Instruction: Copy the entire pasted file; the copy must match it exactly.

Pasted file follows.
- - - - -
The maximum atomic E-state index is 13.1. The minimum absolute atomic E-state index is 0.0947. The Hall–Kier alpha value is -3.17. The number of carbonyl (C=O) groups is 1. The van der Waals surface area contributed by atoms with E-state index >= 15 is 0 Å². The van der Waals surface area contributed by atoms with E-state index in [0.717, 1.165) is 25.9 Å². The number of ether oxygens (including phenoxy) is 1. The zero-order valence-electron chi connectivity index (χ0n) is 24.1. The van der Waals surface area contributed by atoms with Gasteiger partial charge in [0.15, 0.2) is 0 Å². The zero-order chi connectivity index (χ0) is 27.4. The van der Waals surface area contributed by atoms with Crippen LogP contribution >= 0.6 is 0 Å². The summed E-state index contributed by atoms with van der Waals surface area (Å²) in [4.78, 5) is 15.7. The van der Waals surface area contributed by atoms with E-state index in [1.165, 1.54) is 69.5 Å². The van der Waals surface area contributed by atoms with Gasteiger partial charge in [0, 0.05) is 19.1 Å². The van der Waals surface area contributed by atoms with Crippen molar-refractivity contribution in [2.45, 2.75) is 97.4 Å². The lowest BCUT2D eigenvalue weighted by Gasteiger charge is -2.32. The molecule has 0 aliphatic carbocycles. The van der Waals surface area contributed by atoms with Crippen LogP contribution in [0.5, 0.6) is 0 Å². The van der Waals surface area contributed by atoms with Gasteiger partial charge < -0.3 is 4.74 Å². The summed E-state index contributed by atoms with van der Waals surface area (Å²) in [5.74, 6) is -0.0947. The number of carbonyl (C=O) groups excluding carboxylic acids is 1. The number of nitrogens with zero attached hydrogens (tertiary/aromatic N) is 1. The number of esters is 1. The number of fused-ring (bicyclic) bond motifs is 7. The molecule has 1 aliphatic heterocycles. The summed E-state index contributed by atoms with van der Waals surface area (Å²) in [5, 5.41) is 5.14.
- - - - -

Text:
The maximum atomic E-state index is 13.1. The minimum absolute atomic E-state index is 0.0947. The Hall–Kier alpha value is -3.17. The number of carbonyl (C=O) groups is 1. The van der Waals surface area contributed by atoms with E-state index >= 15 is 0 Å². The van der Waals surface area contributed by atoms with E-state index in [0.717, 1.165) is 25.9 Å². The number of ether oxygens (including phenoxy) is 1. The zero-order valence-electron chi connectivity index (χ0n) is 24.1. The van der Waals surface area contributed by atoms with Gasteiger partial charge in [0.15, 0.2) is 0 Å². The zero-order chi connectivity index (χ0) is 27.4. The van der Waals surface area contributed by atoms with Crippen LogP contribution >= 0.6 is 0 Å². The summed E-state index contributed by atoms with van der Waals surface area (Å²) in [4.78, 5) is 15.7. The van der Waals surface area contributed by atoms with E-state index in [1.165, 1.54) is 69.5 Å². The van der Waals surface area contributed by atoms with Gasteiger partial charge in [0, 0.05) is 19.1 Å². The van der Waals surface area contributed by atoms with Crippen molar-refractivity contribution in [2.45, 2.75) is 97.4 Å². The lowest BCUT2D eigenvalue weighted by Gasteiger charge is -2.32. The molecule has 0 aliphatic carbocycles. The van der Waals surface area contributed by atoms with Crippen LogP contribution in [0.5, 0.6) is 0 Å². The van der Waals surface area contributed by atoms with Gasteiger partial charge < -0.3 is 4.74 Å². The summed E-state index contributed by atoms with van der Waals surface area (Å²) in [5.74, 6) is -0.0947. The number of carbonyl (C=O) groups excluding carboxylic acids is 1. The number of nitrogens with zero attached hydrogens (tertiary/aromatic N) is 1. The number of esters is 1. The number of fused-ring (bicyclic) bond motifs is 7. The molecule has 1 aliphatic heterocycles. The summed E-state index contributed by atoms with van der Waals surface area (Å²) in [5, 5.41) is 5.14.